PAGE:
A picture of his mother, Augusta Gorman Gates hung on his bedroom wall all his later life that his great granddaughter knew him and talked about her with tenderness to whomever would listen.

Ed was a generous man.  When his daughter, Gladys, and granddaughter, Betty, lost their husband and father to pneumonia, he gave them a home and upon Gladys' arrival in St. Thomas, gave her one of his prized horses, a palomino she named Polly.  Ed helped his great granddaughter through college and always took the time to talk to her and tell her the stories of his life when she came home from school.

He was a brave man, not afraid of lonliness, out on the desert where he ran cattle until he was nearly 80.  He could still play guitar in his 90's, sitting on the edge of his bed at their place in Mesa, Colorado.  He worked with the cattle into his 90's.  He and Gladys dug and built an underground fruit cellar in his 90's.
In August 2004, I Naomi, traveled through Missouri on my way to New York.  I decided to visit Marceline, Missouri, where Grandad was born.  On the way, I drove through such a storm of insects that I couldn't keep the windshield cleared off.  It was unnerving and creepy to say the least.  The area was rich in insect life.  Marceline was a small town, part of which was on a hill.  I stayed the night in the only motel with maybe six rooms for rent.  There was a convenience store where I bought supper, a sandwich.   The next morning I searched for a car wash to wash the insects off the windshield.  The car wash was near the rail road tracks and I watched as a train came through.  I waited a long time to see if another one came, but another didn't come while I was there.  Missouri is a rich farm country and I was glad I was able to see the country where Grandad grew up and where his father, Edward Earl Gates and mother, Augusta Gorman settled for awhile.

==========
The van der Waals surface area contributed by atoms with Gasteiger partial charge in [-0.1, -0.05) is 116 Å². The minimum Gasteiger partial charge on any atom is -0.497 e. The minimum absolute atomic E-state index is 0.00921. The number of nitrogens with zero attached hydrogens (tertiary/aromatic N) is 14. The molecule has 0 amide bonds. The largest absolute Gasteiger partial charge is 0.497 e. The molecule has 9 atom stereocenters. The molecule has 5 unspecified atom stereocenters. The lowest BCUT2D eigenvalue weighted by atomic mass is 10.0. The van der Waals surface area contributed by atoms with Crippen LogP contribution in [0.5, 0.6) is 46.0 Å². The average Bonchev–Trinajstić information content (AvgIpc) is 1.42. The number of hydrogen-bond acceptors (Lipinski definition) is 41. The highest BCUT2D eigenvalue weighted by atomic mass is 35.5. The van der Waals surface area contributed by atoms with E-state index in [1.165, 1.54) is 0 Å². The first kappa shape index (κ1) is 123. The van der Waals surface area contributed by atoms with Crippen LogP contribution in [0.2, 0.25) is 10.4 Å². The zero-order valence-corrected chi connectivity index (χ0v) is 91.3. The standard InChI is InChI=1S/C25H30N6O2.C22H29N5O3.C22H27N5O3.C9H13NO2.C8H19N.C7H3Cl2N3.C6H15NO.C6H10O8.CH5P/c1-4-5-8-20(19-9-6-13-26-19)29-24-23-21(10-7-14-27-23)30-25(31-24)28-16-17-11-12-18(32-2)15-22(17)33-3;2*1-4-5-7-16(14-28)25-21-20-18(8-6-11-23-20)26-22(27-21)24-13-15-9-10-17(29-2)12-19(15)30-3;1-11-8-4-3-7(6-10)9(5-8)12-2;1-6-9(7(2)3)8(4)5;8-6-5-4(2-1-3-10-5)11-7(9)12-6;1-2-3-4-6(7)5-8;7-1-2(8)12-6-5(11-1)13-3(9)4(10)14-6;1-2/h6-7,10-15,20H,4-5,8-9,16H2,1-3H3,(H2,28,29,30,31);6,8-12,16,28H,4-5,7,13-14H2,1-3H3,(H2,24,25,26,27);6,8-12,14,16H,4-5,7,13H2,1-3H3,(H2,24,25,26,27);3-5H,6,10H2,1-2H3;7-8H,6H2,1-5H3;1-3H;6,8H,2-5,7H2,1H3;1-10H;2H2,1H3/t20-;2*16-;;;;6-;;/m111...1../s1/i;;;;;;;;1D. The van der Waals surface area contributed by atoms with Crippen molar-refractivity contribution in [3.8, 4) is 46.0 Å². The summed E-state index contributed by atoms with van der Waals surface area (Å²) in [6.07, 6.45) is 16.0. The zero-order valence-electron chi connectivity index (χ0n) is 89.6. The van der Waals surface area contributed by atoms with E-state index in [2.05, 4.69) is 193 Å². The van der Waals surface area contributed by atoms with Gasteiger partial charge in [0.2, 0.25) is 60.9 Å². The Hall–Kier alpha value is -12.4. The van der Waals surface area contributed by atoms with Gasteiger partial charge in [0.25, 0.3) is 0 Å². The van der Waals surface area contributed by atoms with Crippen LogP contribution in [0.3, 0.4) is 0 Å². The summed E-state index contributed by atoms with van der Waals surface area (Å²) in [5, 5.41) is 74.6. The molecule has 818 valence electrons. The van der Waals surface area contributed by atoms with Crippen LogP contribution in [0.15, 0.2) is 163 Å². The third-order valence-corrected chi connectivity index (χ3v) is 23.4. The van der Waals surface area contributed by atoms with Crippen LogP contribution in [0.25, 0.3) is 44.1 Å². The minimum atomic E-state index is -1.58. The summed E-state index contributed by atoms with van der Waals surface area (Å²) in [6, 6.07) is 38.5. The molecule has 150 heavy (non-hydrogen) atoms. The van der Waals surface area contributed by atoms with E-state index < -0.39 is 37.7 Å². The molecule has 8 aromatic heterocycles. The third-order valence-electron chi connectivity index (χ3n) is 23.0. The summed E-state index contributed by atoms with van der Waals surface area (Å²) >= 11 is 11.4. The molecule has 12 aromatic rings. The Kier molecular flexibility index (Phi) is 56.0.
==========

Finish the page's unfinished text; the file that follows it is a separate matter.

Not much is known of Lizzie Sigler's family, but on this trip east in the summer of 2004, I also made a stop at the Iola, Kansas library where I found some notices on microfilm.

William Sigler (Photo courtesy of Ken and Betty Gates)

Thirteen children were born to William Sigler and Margaret Dozier: Albert R., Luther, Lee Roy, John William, Henry Franklin, Emma, Mary Malscene, Margaret (Mattie), Sarah Elizabeth who married Edward Earl Gates, II (Ed Yates), Cynthia Ann, Salina Jane, Martha Alice, and Lora Belle.

This notice appeared in the Iola Register in the "South Lone Elm" notes by Mrs. Emma Stout, dated November 11, 1924.

Mrs. E. E. Gates and baby son (Elizabeth Sigler Gates and Herschel) from Colorado called by the sickness and death of our father, is visiting relatives around here now. 

L.V. Stout and Lute Sigler spent about all of last week helping take care of her father.

From a card of thanks:

We wish to thank the friends and neighbors for their kindness to us during the illness and death of our dear father, also the pastor and singers—the Sons and Daughters of William Sigler.

A further notice:

            Mrs. Lizzie Gates of Langerita, Colorado, and Mrs. Mary Kaiser of Corwin, Kansas, were called here by the illness and death of their father, William Sigler.

Grandpa Sigler passed away Friday night and was laid to rest in the Fairview cemetery near Mildred, Sunday afternoon.  For several years he has been failing in health and was almost blind.  His son, Lute, lived with him on the old home place and has cared for him faithfully during his declining years.
Everything was done for him that could be done to make him comfortable and lessen his pain, but another old soldier has heard the call of the Great Commander, and has joined his comrades, and loved ones will miss their father.  We extend our sincerest sympathy and trust they will find comfort in the promises given in the Book of Books.

Many around Bayard attended the funeral of William Sigler Sunday afternoon at Fairview.  Mr. Sigler came to this section in 1879, and was well known to all the older settlers.  Of his family who survive, his daughter, Mrs. A. P. Riggs, who lives near Bayard.

            The sympathy of all is extended to the sons and daughters.  The funeral of Mr. Sigler was attended by a great number of old friends, and many neighbors of his sons and daughters who paid their last respects to one who had lived here so many years.

Mr. Sigler's later years have been spent with his son, Luther Sigler west of Mildred.